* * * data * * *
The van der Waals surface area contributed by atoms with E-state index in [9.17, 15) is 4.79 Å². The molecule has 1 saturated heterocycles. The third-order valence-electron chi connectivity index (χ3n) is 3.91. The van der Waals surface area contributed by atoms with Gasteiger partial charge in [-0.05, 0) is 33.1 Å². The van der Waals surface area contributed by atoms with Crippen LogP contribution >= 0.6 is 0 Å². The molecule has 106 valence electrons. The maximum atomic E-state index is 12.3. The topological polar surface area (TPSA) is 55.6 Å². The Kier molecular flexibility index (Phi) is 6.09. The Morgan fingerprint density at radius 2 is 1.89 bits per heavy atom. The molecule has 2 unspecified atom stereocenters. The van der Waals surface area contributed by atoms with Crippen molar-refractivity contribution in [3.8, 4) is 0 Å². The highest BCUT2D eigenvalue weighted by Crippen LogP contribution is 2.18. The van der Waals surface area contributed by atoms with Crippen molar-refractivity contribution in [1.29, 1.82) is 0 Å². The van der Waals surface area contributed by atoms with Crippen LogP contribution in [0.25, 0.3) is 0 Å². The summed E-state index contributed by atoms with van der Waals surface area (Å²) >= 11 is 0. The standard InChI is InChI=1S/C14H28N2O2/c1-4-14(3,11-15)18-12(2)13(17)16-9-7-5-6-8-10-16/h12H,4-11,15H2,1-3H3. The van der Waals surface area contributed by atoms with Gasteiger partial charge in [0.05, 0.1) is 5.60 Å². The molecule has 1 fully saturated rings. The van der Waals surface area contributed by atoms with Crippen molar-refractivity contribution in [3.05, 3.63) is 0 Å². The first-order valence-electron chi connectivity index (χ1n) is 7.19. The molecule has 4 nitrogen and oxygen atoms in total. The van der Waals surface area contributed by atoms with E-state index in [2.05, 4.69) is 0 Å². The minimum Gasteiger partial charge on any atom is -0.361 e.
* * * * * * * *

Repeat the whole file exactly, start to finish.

The van der Waals surface area contributed by atoms with E-state index in [9.17, 15) is 4.79 Å². The molecule has 1 saturated heterocycles. The third-order valence-electron chi connectivity index (χ3n) is 3.91. The van der Waals surface area contributed by atoms with Gasteiger partial charge in [-0.05, 0) is 33.1 Å². The van der Waals surface area contributed by atoms with Crippen LogP contribution >= 0.6 is 0 Å². The molecule has 106 valence electrons. The maximum atomic E-state index is 12.3. The topological polar surface area (TPSA) is 55.6 Å². The Kier molecular flexibility index (Phi) is 6.09. The Morgan fingerprint density at radius 2 is 1.89 bits per heavy atom. The molecule has 2 unspecified atom stereocenters. The van der Waals surface area contributed by atoms with Crippen molar-refractivity contribution in [3.8, 4) is 0 Å². The highest BCUT2D eigenvalue weighted by Crippen LogP contribution is 2.18. The van der Waals surface area contributed by atoms with Crippen molar-refractivity contribution in [1.29, 1.82) is 0 Å². The van der Waals surface area contributed by atoms with Crippen LogP contribution in [0.25, 0.3) is 0 Å². The summed E-state index contributed by atoms with van der Waals surface area (Å²) >= 11 is 0. The standard InChI is InChI=1S/C14H28N2O2/c1-4-14(3,11-15)18-12(2)13(17)16-9-7-5-6-8-10-16/h12H,4-11,15H2,1-3H3. The van der Waals surface area contributed by atoms with Gasteiger partial charge in [0.05, 0.1) is 5.60 Å². The molecule has 1 fully saturated rings. The van der Waals surface area contributed by atoms with Crippen molar-refractivity contribution in [3.05, 3.63) is 0 Å². The first-order valence-electron chi connectivity index (χ1n) is 7.19. The molecule has 4 nitrogen and oxygen atoms in total. The van der Waals surface area contributed by atoms with E-state index in [2.05, 4.69) is 0 Å². The minimum Gasteiger partial charge on any atom is -0.361 e.